I guess I won’t be renaming my plug-ins to “… for Creo Elements/Pro” anytime soon. When PTC does come out with the real new Creo next year that will probably be the time that I will change my product names. Come to think of it, I am not sure what was the need for PTC to switch to the Creo name now, especially since they are not changing the software at all. It just adds to the confusion. The fact that the splash screen says Creo Elements/Pro and everything else, including the About box, says Pro/ENGINEER sounds a little weird to me. Uncalled for, actually.

I have my own views about PTC killing the Pro/ENGINEER brand. Personally, I would have liked them to keep Pro/ENGINEER as it is and change CoCreate to Pro/ENGINEER Direct or something like that. But then what’s in a name, right? A Creo would smell as sweet. ;-)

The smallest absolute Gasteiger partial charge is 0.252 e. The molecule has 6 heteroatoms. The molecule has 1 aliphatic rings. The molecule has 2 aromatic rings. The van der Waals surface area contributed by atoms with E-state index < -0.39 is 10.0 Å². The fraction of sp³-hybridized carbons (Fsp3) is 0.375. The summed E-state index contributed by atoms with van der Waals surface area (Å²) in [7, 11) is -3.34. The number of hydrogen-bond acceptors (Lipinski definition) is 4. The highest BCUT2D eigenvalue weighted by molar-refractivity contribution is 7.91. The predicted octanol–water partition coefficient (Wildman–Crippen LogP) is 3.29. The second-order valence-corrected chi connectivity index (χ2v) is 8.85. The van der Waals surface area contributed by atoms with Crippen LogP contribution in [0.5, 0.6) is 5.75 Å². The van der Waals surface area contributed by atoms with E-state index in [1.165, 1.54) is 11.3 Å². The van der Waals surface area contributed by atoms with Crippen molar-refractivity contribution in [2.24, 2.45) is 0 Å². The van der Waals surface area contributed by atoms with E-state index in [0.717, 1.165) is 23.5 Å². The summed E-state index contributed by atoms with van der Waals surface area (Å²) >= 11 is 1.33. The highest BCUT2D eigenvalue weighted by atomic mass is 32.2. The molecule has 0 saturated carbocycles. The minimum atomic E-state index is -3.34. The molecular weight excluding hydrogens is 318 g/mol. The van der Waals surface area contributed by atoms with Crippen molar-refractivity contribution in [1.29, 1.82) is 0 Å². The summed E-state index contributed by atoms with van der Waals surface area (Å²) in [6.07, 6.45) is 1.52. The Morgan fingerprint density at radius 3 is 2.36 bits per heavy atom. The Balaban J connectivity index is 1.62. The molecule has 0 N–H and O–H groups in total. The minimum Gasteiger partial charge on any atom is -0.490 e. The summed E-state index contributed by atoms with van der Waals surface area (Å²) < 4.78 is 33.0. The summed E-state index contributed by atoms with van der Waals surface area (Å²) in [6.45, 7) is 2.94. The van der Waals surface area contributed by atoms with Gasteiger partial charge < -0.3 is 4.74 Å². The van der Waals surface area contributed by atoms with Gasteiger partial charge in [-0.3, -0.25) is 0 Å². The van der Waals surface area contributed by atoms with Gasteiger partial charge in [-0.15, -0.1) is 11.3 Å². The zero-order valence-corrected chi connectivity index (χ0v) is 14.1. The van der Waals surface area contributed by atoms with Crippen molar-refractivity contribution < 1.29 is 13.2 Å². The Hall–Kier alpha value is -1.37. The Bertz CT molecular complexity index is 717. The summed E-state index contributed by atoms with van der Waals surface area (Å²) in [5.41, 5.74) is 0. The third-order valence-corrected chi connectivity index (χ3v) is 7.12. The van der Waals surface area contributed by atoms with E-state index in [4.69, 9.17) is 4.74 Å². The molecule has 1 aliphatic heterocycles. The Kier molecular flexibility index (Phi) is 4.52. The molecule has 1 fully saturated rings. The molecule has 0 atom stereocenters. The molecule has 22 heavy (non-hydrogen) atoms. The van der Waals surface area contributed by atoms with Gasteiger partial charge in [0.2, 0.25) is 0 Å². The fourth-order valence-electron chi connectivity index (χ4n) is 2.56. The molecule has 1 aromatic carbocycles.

• Asmith

    Actually names are very important (as I’m sure you know). Over the next few months PTC’s customer will be asking the same thing as you – what changed with Pro/E? And they’ll get the answer “well, nothing really”. And then they’ll ask “so what was the announcement all about?”. And so the whole confusing conversation will go on.

    I think Creo is about integrating Pro/E, CoCreate and ProductView but, as a partner, the first email I got from PTC after the Creo launch was a branding guide that showed all of the products still there but with new names.

    I agree – getting rid of the Pro/E name is a big mistake. And can you imagine an engineer going around in future saying “I’m a Creo Elements/Pro user”.

  • http://www.deelip.com Deelip Menezes

    I guess in time people will get used to Creo Elements/Pro. Problem is that time can be years. Glowing example: Unigraphics -> NX.